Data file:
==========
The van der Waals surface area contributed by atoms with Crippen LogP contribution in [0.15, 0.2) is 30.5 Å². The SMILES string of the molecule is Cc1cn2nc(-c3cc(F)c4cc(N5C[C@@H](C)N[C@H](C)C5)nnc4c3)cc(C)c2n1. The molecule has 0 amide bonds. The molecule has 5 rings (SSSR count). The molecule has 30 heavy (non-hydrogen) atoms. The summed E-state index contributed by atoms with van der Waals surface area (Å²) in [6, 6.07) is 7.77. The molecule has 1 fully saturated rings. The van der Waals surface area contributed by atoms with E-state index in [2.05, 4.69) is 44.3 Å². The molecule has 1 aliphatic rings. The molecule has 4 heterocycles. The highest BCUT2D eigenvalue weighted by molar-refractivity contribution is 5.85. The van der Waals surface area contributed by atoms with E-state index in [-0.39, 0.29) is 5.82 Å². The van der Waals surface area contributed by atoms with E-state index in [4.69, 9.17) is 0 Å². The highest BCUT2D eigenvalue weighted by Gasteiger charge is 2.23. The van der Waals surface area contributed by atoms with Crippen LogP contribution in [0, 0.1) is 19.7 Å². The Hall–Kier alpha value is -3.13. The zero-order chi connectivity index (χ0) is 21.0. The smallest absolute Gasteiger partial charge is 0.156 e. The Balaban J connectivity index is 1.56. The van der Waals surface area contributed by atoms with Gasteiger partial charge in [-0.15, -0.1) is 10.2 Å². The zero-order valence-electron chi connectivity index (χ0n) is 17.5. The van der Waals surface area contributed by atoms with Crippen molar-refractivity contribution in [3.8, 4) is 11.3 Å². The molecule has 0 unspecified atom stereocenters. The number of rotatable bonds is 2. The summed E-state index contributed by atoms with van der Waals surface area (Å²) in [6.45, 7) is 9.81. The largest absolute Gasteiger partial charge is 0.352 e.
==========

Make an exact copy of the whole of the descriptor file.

The van der Waals surface area contributed by atoms with Crippen LogP contribution in [0.15, 0.2) is 30.5 Å². The SMILES string of the molecule is Cc1cn2nc(-c3cc(F)c4cc(N5C[C@@H](C)N[C@H](C)C5)nnc4c3)cc(C)c2n1. The molecule has 0 amide bonds. The molecule has 5 rings (SSSR count). The molecule has 30 heavy (non-hydrogen) atoms. The summed E-state index contributed by atoms with van der Waals surface area (Å²) in [6, 6.07) is 7.77. The molecule has 1 fully saturated rings. The van der Waals surface area contributed by atoms with E-state index in [2.05, 4.69) is 44.3 Å². The molecule has 1 aliphatic rings. The molecule has 4 heterocycles. The highest BCUT2D eigenvalue weighted by molar-refractivity contribution is 5.85. The van der Waals surface area contributed by atoms with E-state index in [-0.39, 0.29) is 5.82 Å². The van der Waals surface area contributed by atoms with E-state index in [4.69, 9.17) is 0 Å². The highest BCUT2D eigenvalue weighted by Gasteiger charge is 2.23. The van der Waals surface area contributed by atoms with Crippen LogP contribution in [0, 0.1) is 19.7 Å². The Hall–Kier alpha value is -3.13. The zero-order chi connectivity index (χ0) is 21.0. The smallest absolute Gasteiger partial charge is 0.156 e. The Balaban J connectivity index is 1.56. The van der Waals surface area contributed by atoms with Gasteiger partial charge in [-0.15, -0.1) is 10.2 Å². The zero-order valence-electron chi connectivity index (χ0n) is 17.5. The van der Waals surface area contributed by atoms with Crippen molar-refractivity contribution in [3.8, 4) is 11.3 Å². The molecule has 0 unspecified atom stereocenters. The number of rotatable bonds is 2. The summed E-state index contributed by atoms with van der Waals surface area (Å²) in [6.45, 7) is 9.81. The largest absolute Gasteiger partial charge is 0.352 e.